Supporting multiple screen sizes

Keeping the UI or HUD in place

Often your game has UI elements (aka HUD) such as health, ammo or other information that should always be on the same place on the screen.

To set this up, create a new layer and set its Parallax to 0,0. If you also want to stop the UI scaling with the game, set its Scale rate to 0 as well.

Make sure all your UI objects are placed on this layer. Position them in the top left of the layout, inside the dashed rectangle that represents the window area. Now they should stay in the same place on the screen, like the "Score" text on the previous page's pictures.

The Anchor behavior

If you place an object in the bottom-right of the window and resize the window, you'll notice it doesn't move. To get it to stay relative to the bottom-right of the visible window, you can use the Anchor behavior, to "anchor" it to a position on-screen.

Note the Anchor behavior is intended to be used for objects on a non-scrolling layer - that is, with the parallax set to 0, 0 as described above.

By setting the Left edge and Right edge to Window right or Window bottom you can align objects with either the right edge of the window, the bottom edge, or the bottom-right corner. By default objects align with the window top-left.

If you have form controls or other objects you want to get wider or taller as the window gets bigger, you can also anchor the Right edge and Bottom edge. However, if you don't want your object to resize, leave them both set to None.

Other useful features

The WindowWidth and WindowHeight system expressions return the current size of the window in pixels. You might want to hide or show objects depending on the size of the window, enable different features for very small screens, or show a different kind of UI for very large screens.

The ViewportLeft, ViewportRight, ViewportTop and ViewportBottom system expressions can return the co-ordinates of the viewport for a given layer. To center an object in the display, you'll want to position it to (ViewportLeft("Layer") + ViewportRight("Layer")) / 2 and (ViewportTop("Layer") + ViewportBottom("Layer")) / 2.

Also, with fullscreen in scaling mode, you may find the layout boundaries cause problems with scrolling. In that case you might want to try setting Unbounded scrolling to Yes for the layout, and limit the scrolling yourself (e.g. by surrounding the layout with solid objects).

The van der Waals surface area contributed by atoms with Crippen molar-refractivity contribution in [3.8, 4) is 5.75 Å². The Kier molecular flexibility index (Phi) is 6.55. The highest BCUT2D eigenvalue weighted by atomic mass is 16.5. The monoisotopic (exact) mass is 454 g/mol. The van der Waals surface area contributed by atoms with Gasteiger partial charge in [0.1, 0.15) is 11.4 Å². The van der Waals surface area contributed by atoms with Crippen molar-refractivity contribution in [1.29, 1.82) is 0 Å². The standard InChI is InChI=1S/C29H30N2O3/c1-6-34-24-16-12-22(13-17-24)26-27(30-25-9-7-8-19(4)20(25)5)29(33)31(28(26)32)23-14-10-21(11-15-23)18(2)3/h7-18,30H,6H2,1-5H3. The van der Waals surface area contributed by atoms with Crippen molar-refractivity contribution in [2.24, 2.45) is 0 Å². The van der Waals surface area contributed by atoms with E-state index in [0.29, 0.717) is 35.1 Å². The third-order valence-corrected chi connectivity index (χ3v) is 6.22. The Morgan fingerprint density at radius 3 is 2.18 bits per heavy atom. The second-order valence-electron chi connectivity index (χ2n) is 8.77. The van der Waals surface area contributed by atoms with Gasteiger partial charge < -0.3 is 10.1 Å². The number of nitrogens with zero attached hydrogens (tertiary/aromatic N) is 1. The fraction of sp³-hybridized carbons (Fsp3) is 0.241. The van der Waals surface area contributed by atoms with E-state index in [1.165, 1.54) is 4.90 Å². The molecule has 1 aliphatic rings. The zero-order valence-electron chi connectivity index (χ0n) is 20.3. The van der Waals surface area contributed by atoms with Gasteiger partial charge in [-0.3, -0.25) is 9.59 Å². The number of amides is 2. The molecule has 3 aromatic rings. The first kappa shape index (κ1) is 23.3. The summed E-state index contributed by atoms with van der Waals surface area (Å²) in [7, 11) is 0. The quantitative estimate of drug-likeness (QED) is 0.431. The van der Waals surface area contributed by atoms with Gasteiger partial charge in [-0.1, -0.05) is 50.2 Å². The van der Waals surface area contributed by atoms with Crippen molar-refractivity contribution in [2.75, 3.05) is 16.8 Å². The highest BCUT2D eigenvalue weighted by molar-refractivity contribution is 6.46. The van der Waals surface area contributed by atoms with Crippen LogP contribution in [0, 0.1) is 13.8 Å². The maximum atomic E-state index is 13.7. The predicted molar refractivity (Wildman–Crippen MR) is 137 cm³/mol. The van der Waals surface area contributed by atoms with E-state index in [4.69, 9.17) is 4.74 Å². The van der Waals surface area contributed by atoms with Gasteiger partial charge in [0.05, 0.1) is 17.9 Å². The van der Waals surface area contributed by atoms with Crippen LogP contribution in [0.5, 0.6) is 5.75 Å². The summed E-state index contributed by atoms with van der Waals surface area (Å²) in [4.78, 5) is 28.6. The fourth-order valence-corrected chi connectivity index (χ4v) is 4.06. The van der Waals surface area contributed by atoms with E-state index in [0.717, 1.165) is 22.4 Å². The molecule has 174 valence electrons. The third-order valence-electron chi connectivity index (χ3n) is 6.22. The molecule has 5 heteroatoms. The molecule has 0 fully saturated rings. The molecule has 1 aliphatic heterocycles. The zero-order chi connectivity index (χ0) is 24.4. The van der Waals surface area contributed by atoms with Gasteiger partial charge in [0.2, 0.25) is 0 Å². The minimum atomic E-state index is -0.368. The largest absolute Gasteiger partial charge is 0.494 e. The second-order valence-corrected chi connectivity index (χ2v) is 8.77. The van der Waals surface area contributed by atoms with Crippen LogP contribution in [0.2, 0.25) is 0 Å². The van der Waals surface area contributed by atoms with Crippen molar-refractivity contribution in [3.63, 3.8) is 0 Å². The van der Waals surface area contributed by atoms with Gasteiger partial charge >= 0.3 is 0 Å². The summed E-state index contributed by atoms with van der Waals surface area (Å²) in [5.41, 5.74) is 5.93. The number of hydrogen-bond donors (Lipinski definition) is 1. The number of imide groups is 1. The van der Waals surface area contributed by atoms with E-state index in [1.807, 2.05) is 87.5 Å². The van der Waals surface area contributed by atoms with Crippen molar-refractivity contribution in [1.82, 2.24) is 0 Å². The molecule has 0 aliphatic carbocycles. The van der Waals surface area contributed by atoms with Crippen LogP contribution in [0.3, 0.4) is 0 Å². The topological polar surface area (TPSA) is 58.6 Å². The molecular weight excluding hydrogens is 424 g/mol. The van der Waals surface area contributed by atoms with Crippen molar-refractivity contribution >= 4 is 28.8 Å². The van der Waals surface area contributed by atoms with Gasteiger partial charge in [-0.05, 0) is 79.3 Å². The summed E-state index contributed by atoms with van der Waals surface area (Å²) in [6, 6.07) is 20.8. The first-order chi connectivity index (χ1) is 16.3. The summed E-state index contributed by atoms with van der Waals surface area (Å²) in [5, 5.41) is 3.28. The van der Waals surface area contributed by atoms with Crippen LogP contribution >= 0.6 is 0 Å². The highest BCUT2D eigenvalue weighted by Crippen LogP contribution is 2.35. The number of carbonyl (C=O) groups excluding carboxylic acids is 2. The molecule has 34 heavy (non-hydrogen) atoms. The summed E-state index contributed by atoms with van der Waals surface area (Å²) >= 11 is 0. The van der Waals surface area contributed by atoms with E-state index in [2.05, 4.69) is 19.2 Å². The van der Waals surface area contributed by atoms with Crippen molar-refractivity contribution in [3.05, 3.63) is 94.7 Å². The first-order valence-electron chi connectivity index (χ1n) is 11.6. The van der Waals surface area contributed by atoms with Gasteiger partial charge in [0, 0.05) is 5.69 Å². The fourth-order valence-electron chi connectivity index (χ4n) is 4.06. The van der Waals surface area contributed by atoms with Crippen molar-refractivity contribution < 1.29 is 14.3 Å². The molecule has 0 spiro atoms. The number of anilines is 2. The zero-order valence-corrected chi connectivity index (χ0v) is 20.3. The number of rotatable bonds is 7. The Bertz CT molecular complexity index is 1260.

Switching to fullscreen during the game

The Browser object has a Request fullscreen action. This can also enter fullscreen when Fullscreen in browser is Off (when the game appears embedded in a HTML page). You also have the option of simply centering, or using crop, scale, letterbox scale or letterbox integer scale resize modes to fill the entire screen. These correspond to the Fullscreen in browser settings. When doing this your game window size will also change, so it's important to support multiple screen sizes when using this.

Note that for security reasons the Request fullscreen action only works in a user-inputted event, such as pressing a key on the keyboard or clicking a Button object.

Be sure to test!

You should test your game on a variety of devices to see how well it works. It's common to change the kind of UI that is being displayed depending on the window size. This can be quite a lot of work to set up. Alternatively, for a simple game you might be able to get the same UI working on all screen sizes. It depends on the game.

You can also test over Wifi or your LAN by previewing on a local network. This can make it much quicker and easier to get it working right on real devices.

The largest display size is 2048 x 1536 on the third generation iPad, and the smallest is around the size 320 x 480 for iPhone 3 and earlier. So that's quite a range! Make sure you try them all out. You don't want your game unplayable on some screens because buttons have disappeared or have become too small to press!

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